Tim O’Connor is a See Change ambassador from Limerick. He is a mental health advocate and also works in the mental health sector. After years of working in other job’s, Tim has found his work in mental health the most rewarding. Tim was diagnosed with bipolar disorder and in order to keep well he follows the list below. This is Tim’s experience and everybody is different, but Tim wanted to share his tips in the hope it may help someone who needs it. 

Tim O’Connor- What helped me in getting well

  • Finding correct medication and then taking it

(Being lucky enough to never having any noticeable side-effects to my medications.)

  • Support of friends and family (this is crucial post-hospital)
  • Having a daily routine worked out with Occupational Therapist before leaving hospital
  • Exercise (even just a daily half-hour walk)
  • Spending time with loved ones AND showing appreciation to them
  • Acting “as if” – e.g. I found that making myself smile while low, lifted my mood a little
  • If I was depressed, then I would make the effort to notice things outside of myself (e.g. while walking on the street)
  • Finding work and keeping it, reintegrated me, boosted my confidence and helped me feel competent again. (There are similar benefits in attending training, developing hobbies and going to night classes.)
  • Avoiding isolation (join a hobby or social group)
  • Gratitude lists helped me enormously – to the point of noticing very little things throughout the day which I had previously taken for granted.

(And I noticed very obvious things to be grateful for: e.g.    When I turned on a tap water comes out!)

  • Keeping a journal of what I did and what I thought helped. The journal felt like a friend I could always go to. The journal is always there – at weekends, at night etc.

(I’ve used journaling in conjunction with Talk Therapy also.)

  • Focusing on my hobbies; music, journaling, cinema and walking allowed me spend many pleasurable hours and took my mind off myself.
  • I found reading in general helpful and I sometimes read books about dealing with bi-polar and some popular philosophy books.
  • Diet is very important. I usually have the three meals a day. Especially something quick and easy like Weetabix in the morning.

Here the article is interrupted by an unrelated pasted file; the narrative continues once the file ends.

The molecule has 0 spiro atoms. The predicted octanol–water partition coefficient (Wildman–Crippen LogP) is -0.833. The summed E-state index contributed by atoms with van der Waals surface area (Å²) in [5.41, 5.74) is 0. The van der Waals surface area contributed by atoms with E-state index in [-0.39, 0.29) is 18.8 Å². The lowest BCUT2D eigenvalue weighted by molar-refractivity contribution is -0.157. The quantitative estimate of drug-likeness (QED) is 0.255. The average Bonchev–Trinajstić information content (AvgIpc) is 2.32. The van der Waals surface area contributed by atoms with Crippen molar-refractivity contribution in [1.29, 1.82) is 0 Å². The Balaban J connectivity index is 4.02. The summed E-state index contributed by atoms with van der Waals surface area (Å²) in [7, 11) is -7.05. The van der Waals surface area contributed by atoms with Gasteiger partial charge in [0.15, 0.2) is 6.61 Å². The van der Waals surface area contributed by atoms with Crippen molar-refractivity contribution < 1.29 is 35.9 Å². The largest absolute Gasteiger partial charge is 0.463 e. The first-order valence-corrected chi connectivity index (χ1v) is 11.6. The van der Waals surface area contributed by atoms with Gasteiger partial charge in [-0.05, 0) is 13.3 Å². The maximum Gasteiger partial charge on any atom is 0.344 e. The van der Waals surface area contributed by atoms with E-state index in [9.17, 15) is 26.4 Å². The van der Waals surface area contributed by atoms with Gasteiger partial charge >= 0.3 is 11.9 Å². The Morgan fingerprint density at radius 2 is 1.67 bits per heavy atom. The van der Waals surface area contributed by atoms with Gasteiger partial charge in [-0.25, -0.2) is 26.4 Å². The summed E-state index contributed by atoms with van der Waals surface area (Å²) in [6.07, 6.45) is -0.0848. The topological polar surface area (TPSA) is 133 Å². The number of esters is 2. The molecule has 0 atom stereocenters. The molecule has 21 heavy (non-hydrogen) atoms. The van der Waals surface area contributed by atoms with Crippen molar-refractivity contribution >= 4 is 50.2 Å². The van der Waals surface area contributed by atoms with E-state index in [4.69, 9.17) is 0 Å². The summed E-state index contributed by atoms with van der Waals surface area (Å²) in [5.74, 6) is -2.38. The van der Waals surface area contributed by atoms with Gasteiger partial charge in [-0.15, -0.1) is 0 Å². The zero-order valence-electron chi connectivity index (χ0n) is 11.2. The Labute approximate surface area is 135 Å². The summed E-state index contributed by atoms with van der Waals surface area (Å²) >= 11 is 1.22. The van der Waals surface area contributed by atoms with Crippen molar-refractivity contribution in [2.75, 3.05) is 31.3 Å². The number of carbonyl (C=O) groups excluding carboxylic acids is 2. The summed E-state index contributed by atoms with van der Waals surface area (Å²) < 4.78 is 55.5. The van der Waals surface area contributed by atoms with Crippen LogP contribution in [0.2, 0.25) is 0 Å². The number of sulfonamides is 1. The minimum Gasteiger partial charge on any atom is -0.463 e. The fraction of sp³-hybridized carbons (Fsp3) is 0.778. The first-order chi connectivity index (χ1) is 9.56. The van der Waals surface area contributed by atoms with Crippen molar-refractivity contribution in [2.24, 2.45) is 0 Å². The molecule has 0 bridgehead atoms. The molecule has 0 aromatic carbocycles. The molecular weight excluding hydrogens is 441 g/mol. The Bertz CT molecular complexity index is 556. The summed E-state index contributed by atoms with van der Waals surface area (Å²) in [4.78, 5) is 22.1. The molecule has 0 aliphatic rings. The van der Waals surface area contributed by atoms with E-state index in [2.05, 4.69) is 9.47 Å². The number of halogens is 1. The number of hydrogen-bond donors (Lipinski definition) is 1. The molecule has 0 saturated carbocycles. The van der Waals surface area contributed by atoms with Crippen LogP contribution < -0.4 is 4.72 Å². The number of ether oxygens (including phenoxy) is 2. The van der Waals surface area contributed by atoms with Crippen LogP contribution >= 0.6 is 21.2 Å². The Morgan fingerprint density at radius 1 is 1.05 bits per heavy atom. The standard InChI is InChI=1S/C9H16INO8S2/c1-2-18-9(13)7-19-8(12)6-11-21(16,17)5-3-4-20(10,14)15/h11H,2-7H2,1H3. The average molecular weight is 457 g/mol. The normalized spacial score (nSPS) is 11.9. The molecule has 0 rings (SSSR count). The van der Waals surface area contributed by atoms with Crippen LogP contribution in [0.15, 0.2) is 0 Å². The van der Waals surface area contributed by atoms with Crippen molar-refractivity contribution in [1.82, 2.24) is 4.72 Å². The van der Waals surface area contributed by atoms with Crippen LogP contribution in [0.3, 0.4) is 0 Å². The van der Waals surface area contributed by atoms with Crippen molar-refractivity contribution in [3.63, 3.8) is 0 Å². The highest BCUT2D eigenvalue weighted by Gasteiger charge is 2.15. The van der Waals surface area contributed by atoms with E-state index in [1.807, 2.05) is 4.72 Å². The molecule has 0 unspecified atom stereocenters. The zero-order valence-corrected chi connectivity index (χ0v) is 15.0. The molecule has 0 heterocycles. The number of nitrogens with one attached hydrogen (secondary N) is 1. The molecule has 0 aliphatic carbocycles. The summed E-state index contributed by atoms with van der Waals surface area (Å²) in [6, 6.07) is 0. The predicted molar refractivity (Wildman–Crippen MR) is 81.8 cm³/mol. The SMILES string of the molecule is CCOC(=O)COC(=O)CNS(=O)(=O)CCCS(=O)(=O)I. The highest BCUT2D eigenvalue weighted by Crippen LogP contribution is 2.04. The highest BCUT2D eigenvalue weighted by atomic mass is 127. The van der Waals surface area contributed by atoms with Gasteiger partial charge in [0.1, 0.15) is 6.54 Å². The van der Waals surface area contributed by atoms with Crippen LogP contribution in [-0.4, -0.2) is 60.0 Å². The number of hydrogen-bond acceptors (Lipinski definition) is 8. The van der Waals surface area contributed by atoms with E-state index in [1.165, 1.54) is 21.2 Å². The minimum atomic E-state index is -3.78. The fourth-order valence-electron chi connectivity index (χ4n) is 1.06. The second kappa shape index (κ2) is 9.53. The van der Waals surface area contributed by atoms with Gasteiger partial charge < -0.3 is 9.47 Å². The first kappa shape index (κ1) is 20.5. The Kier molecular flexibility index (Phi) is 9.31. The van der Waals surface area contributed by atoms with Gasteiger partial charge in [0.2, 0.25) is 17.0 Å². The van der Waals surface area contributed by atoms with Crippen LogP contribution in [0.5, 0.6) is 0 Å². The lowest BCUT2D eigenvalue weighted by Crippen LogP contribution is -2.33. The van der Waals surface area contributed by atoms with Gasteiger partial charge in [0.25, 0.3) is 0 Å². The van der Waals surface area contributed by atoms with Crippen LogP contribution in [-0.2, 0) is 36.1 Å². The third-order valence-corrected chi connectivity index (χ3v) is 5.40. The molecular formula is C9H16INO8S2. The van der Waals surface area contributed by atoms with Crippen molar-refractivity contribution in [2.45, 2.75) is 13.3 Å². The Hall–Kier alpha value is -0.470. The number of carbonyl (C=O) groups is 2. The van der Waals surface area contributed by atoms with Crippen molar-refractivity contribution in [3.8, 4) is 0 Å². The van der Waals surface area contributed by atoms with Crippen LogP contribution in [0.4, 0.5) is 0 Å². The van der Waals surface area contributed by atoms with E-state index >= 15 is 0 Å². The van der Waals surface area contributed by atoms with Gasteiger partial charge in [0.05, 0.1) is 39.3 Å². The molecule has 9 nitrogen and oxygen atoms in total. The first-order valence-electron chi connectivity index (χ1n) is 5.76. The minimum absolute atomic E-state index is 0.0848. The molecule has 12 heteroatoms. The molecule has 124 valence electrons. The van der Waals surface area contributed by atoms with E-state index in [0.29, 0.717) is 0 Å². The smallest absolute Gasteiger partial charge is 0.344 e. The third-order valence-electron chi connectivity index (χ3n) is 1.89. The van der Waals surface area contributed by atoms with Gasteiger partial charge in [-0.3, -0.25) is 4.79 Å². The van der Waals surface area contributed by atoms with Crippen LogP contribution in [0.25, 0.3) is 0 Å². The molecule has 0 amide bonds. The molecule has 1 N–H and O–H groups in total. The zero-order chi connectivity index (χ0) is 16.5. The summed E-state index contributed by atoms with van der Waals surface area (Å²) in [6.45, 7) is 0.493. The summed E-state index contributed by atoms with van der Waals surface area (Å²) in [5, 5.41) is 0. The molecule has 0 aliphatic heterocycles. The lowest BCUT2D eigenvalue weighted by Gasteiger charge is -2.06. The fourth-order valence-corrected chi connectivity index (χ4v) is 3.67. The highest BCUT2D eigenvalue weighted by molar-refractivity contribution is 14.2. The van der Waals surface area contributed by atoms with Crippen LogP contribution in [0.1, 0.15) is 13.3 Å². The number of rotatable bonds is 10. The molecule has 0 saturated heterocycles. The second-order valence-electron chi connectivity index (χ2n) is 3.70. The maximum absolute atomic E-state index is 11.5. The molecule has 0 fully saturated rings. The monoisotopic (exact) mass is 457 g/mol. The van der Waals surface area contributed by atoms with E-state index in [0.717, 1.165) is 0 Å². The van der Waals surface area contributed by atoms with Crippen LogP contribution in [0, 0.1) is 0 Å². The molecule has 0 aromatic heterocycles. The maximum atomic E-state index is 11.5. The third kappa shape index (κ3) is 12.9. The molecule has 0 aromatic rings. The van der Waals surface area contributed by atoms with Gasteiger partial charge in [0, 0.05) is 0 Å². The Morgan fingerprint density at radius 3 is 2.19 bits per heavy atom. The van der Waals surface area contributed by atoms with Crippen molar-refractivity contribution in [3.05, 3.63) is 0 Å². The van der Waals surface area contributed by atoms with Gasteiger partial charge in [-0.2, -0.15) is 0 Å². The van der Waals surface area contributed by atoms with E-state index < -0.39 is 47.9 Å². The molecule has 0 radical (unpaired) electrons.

• In winter when there is not as much light, it is especially important to get out for a walk.
  • For me my seven or eight hours sleep at night is important – but not a hard-fast rule.
  • Many nursing staff over the past thirty-five years were very understanding and encouraging
  • In 2014 on leaving hospital I completed a 10-week ECDL (European Computer Driving License) course and gaining the accreditation gave me an enormous confidence boost.
  • Working in the mental health area since 1998 helped me. It gave me a better insight into myself and, as I worked in a variety of roles, including group facilitator and advocate I got to hear many issues of people in the services.
  • Support groups were extremely important to me and still are. Again on leaving hospital I found them very necessary.
  • Realising I had come through severe illness before and got back on my feet was a very hopeful and comforting thought.
  • Being lucky enough and maybe persistent enough to find satisfying and meaningful work
  • Realising that I did not have to take personally, any endings of what I had considered valued friendships (these things happen to everyone for a whole plethora of reasons.)
  • Contributing in any way I could through voluntary activities
  • Learning more about any hobbies or interests I had and continuing to pursue an interest


  1. What hindered me staying well


  • In the early days the medical model did not serve me
  • Losing friends through illness
  • Losing work through illness
  • Seeing a variety of junior doctors in lieu of my psychiatrist
  • Being turned away from A+E when deeply depressed
  • Being discharged too early
  • Stressful and inappropriate work
  • Pressure from managers within work
  • Normal losses of life: deaths of friends and family (These losses though led me to reassess my life and do more meaningful work in mental health.)
  • Long-term relationship break-ups


  1. Things/Tactics other people have found helpful


  • Keeping it simple
  • Setting achievable goals (having small successes increases our self-confidence and can lead to a greater sense of wellbeing.)
  • Learning to say no
  • Praying for your enemies (wishing your enemies well)
  • The slogan “What you think of me is none of my business”
  • Being gentle on ourselves
  • Acting on fears – do now what is possible – e.g. contact bank re finances
  • Meditation/Mindfulness
  • Being organised so as not to panic
  • Looking after our appearance
  • Avoiding news/media as it may trouble us when unwell
  • Regarding living with stigma, this slogan helped: “Those who matter don’t mind and those who mind don’t matter”.


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